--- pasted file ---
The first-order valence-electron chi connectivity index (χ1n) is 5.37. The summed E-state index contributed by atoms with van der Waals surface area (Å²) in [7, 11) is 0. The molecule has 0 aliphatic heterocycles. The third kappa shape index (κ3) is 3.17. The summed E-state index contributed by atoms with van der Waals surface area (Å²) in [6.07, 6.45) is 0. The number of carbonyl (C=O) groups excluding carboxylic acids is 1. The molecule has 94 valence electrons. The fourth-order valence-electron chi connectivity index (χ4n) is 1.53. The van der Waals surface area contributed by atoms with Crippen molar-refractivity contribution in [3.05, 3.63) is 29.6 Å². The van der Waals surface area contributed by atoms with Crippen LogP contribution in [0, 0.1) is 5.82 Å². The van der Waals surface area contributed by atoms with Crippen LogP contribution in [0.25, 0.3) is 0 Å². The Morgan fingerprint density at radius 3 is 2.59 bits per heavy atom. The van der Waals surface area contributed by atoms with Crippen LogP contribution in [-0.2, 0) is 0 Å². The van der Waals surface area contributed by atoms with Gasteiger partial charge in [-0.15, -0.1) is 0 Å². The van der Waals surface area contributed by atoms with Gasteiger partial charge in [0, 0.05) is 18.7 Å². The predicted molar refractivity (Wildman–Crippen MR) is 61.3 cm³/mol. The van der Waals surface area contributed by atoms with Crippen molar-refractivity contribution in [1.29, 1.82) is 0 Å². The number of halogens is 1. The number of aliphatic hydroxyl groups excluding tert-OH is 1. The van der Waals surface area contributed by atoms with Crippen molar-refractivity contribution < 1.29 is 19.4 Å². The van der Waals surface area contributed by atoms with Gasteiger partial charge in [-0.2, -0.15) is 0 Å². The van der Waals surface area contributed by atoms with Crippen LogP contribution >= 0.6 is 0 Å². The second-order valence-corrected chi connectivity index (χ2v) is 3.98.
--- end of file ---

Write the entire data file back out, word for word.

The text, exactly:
The first-order valence-electron chi connectivity index (χ1n) is 5.37. The summed E-state index contributed by atoms with van der Waals surface area (Å²) in [7, 11) is 0. The molecule has 0 aliphatic heterocycles. The third kappa shape index (κ3) is 3.17. The summed E-state index contributed by atoms with van der Waals surface area (Å²) in [6.07, 6.45) is 0. The number of carbonyl (C=O) groups excluding carboxylic acids is 1. The molecule has 94 valence electrons. The fourth-order valence-electron chi connectivity index (χ4n) is 1.53. The van der Waals surface area contributed by atoms with Crippen molar-refractivity contribution in [3.05, 3.63) is 29.6 Å². The van der Waals surface area contributed by atoms with Crippen LogP contribution in [0, 0.1) is 5.82 Å². The van der Waals surface area contributed by atoms with Crippen LogP contribution in [0.25, 0.3) is 0 Å². The Morgan fingerprint density at radius 3 is 2.59 bits per heavy atom. The van der Waals surface area contributed by atoms with Crippen LogP contribution in [-0.2, 0) is 0 Å². The van der Waals surface area contributed by atoms with Gasteiger partial charge in [-0.15, -0.1) is 0 Å². The van der Waals surface area contributed by atoms with Gasteiger partial charge in [0, 0.05) is 18.7 Å². The predicted molar refractivity (Wildman–Crippen MR) is 61.3 cm³/mol. The van der Waals surface area contributed by atoms with Crippen molar-refractivity contribution in [1.29, 1.82) is 0 Å². The number of halogens is 1. The number of aliphatic hydroxyl groups excluding tert-OH is 1. The van der Waals surface area contributed by atoms with Crippen molar-refractivity contribution < 1.29 is 19.4 Å². The van der Waals surface area contributed by atoms with Gasteiger partial charge in [-0.2, -0.15) is 0 Å². The van der Waals surface area contributed by atoms with Crippen LogP contribution >= 0.6 is 0 Å². The second-order valence-corrected chi connectivity index (χ2v) is 3.98.